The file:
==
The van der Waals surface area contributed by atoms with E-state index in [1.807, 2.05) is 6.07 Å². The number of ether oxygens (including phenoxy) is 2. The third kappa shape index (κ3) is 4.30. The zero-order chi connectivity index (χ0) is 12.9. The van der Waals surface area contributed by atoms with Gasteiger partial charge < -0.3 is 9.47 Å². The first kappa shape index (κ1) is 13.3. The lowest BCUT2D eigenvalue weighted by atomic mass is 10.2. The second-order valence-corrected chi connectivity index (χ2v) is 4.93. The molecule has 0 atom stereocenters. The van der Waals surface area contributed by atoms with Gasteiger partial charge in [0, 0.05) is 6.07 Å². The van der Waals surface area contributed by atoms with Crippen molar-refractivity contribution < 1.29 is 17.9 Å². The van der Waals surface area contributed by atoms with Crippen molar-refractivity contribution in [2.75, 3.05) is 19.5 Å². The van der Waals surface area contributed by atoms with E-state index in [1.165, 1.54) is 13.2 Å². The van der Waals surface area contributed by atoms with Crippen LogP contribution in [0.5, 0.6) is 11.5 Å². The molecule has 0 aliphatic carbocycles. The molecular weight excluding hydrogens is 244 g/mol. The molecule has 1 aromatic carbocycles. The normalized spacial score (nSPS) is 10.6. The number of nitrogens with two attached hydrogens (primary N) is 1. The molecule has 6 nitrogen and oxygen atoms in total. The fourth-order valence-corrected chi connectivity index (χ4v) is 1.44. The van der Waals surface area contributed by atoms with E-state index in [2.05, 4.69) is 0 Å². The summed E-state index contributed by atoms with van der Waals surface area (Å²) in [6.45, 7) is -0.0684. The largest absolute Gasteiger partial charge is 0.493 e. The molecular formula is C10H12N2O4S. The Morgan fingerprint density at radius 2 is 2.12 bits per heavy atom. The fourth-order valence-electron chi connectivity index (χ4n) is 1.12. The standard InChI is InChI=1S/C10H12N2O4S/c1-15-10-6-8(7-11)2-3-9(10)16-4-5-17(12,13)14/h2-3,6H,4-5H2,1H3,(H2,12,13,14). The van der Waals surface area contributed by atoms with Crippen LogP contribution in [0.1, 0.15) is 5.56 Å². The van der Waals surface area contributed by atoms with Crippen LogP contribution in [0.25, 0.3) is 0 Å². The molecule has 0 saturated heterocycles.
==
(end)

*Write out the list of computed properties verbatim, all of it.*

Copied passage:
The van der Waals surface area contributed by atoms with E-state index in [1.807, 2.05) is 6.07 Å². The number of ether oxygens (including phenoxy) is 2. The third kappa shape index (κ3) is 4.30. The zero-order chi connectivity index (χ0) is 12.9. The van der Waals surface area contributed by atoms with Gasteiger partial charge < -0.3 is 9.47 Å². The first kappa shape index (κ1) is 13.3. The lowest BCUT2D eigenvalue weighted by atomic mass is 10.2. The second-order valence-corrected chi connectivity index (χ2v) is 4.93. The molecule has 0 atom stereocenters. The van der Waals surface area contributed by atoms with Gasteiger partial charge in [0, 0.05) is 6.07 Å². The van der Waals surface area contributed by atoms with Crippen molar-refractivity contribution < 1.29 is 17.9 Å². The van der Waals surface area contributed by atoms with Crippen molar-refractivity contribution in [2.75, 3.05) is 19.5 Å². The van der Waals surface area contributed by atoms with E-state index in [1.165, 1.54) is 13.2 Å². The van der Waals surface area contributed by atoms with Crippen LogP contribution in [0.5, 0.6) is 11.5 Å². The molecule has 0 aliphatic carbocycles. The molecular weight excluding hydrogens is 244 g/mol. The molecule has 1 aromatic carbocycles. The normalized spacial score (nSPS) is 10.6. The number of nitrogens with two attached hydrogens (primary N) is 1. The molecule has 6 nitrogen and oxygen atoms in total. The fourth-order valence-corrected chi connectivity index (χ4v) is 1.44. The van der Waals surface area contributed by atoms with E-state index in [2.05, 4.69) is 0 Å². The summed E-state index contributed by atoms with van der Waals surface area (Å²) in [6.45, 7) is -0.0684. The largest absolute Gasteiger partial charge is 0.493 e. The molecular formula is C10H12N2O4S. The Morgan fingerprint density at radius 2 is 2.12 bits per heavy atom. The fourth-order valence-electron chi connectivity index (χ4n) is 1.12. The standard InChI is InChI=1S/C10H12N2O4S/c1-15-10-6-8(7-11)2-3-9(10)16-4-5-17(12,13)14/h2-3,6H,4-5H2,1H3,(H2,12,13,14). The van der Waals surface area contributed by atoms with Crippen LogP contribution in [0.1, 0.15) is 5.56 Å². The van der Waals surface area contributed by atoms with Crippen LogP contribution in [0.25, 0.3) is 0 Å². The molecule has 0 saturated heterocycles.